(MEE) Muammar Gaddafi sought Israeli help to halt Nato air strikes against him in the last days before he was toppled, according to reports from Israel.
The Libyan leader, who had called for the destruction of Israel many times during his 42-year rule, was rebuffed, and lost control of the country in August 2011, according to an Israeli army radio report on Wednesday.
The request was mediated through a diplomatic envoy from an unnamed third state, who travelled to Jerusalem to meet Israeli leaders.
The envoy tried to convince Israel to use its influence with France and the US to stop a Nato air campaign that was targeting Gaddafi’s forces in support of anti-government rebels.
According to the army radio report, Israel quickly decided against taking any action.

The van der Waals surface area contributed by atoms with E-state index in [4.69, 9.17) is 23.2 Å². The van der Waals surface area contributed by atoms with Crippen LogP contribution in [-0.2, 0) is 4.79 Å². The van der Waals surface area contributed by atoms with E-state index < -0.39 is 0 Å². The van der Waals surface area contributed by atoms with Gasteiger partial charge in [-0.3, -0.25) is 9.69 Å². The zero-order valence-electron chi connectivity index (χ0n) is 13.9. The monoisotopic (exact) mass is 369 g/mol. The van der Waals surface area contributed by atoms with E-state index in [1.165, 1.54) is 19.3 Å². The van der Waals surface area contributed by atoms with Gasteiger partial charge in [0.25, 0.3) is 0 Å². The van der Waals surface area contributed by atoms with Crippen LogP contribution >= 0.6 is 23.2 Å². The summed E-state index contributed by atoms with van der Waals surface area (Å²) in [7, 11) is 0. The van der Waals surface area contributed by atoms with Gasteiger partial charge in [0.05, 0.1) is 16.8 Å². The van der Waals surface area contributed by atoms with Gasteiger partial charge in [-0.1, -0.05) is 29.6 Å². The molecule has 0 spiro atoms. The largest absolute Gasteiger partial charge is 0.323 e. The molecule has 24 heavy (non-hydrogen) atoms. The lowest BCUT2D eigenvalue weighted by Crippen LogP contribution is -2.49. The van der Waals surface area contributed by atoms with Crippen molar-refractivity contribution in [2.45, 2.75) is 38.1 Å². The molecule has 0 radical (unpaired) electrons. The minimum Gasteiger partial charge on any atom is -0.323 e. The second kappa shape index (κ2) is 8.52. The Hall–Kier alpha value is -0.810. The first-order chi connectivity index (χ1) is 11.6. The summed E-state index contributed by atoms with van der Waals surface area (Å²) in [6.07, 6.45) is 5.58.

Nato began its bombing campaign in Libya in March 2011 in support of the anti-government uprising that began the previous month.
In September 2011, Nato air strikes targeted Gaddafi’s convoy as he attempted to flee – the toppled leader was then killed by a group of rebels on the ground.
During his four decades of rule, Gaddafi had never referred to the state of Israel by name, instead calling it “the Zionist entity”.
The envoy, whose identity was disclosed in the radio report, reportedly warned Israeli leaders that the fall of his regime would put both Libya and Europe in danger.
Suggestions in the summer of 2011 that Gaddafi and his regime could be about to fall prompted a flurry of diplomatic efforts to ensure safe passage for the leader and his family.
An Israeli woman who had a six-year relationship with Gaddafi’s son Saif revealed the following year that she had appealed to Tony Blair – former UK prime minister and Middle East diplomat – to save Saif, saying Blair was one of his high-level contacts.
This article (Gaddafi ‘Urged Israel to Help Stop Nato Bombing in Final Days’) originally appeared on MiddleEastEye.net and was used with permission. Anti-Media Radio airs weeknights at 11pm Eastern/8pm Pacific. If you spot a typo, email firstname.lastname@example.org.